How is Russia doing? The country has no problem making the news but the economics of Russia are not always discussed. Russia is a fascinating country that perseveres in a vast  complex environment and the mix of economic data coming from the country is fascinating. Below is a snapshot on the Russian economy and the experts at FocusEconomics.  - CH
A preliminary estimate revealed that the economy continued to pick up steam in Q2, with GDP expanding at the fastest pace since Q3 2012. While a breakdown by components is not yet available, the acceleration was likely broad-based as monthly indicators for consumption, investment and exports all performed well in the quarter. Early data for Q3, however, is less positive. Industrial production growth slowed to a four-month low in July, and the manufacturing PMI dropped in August. Meanwhile, the Central Bank took steps to curtail some concerns over Russia’s banking sector in August which included rescuing troubled lender Otkritie, the country’s…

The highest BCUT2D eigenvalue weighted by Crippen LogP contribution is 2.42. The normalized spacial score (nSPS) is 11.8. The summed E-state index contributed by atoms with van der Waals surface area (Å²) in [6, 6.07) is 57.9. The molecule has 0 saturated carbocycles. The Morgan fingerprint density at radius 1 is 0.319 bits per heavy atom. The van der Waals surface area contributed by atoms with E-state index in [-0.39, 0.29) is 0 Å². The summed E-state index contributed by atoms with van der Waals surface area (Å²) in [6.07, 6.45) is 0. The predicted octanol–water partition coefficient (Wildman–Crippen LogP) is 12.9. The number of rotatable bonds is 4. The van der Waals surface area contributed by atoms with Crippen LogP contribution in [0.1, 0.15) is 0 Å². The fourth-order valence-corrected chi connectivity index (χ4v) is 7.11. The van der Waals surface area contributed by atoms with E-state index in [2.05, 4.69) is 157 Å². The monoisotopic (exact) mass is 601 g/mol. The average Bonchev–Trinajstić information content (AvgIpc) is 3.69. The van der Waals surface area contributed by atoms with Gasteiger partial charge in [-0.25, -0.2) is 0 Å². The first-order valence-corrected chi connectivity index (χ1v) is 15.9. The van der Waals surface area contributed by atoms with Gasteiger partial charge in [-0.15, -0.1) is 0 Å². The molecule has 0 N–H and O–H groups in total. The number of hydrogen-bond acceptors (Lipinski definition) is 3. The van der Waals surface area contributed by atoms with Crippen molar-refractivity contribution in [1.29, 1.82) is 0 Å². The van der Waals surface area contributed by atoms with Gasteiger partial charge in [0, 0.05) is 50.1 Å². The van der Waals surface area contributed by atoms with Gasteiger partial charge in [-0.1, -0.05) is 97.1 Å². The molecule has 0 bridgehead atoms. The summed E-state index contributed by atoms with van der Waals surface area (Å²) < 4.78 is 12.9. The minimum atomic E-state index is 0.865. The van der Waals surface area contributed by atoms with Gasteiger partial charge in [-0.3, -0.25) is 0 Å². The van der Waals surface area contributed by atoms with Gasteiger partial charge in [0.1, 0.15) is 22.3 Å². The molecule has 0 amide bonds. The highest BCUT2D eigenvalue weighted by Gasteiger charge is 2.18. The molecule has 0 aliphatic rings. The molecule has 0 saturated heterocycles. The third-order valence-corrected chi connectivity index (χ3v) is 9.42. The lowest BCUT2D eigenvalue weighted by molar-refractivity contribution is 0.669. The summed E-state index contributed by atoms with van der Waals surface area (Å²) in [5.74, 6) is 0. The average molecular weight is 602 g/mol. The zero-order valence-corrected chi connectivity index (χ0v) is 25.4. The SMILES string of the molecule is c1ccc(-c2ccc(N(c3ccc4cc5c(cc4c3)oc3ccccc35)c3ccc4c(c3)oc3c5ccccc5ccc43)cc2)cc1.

Interest Rate Chatter

House view is that rates should stay untouched for next 6-18 months. We will see how that goes. - CH

Federal Reserve Governor Lael Brainard said the U.S. central bank needs to pay careful attention to underlying inflation before raising interest rates again, as longer-run price pressure trends appear to be lower. - Bloomberg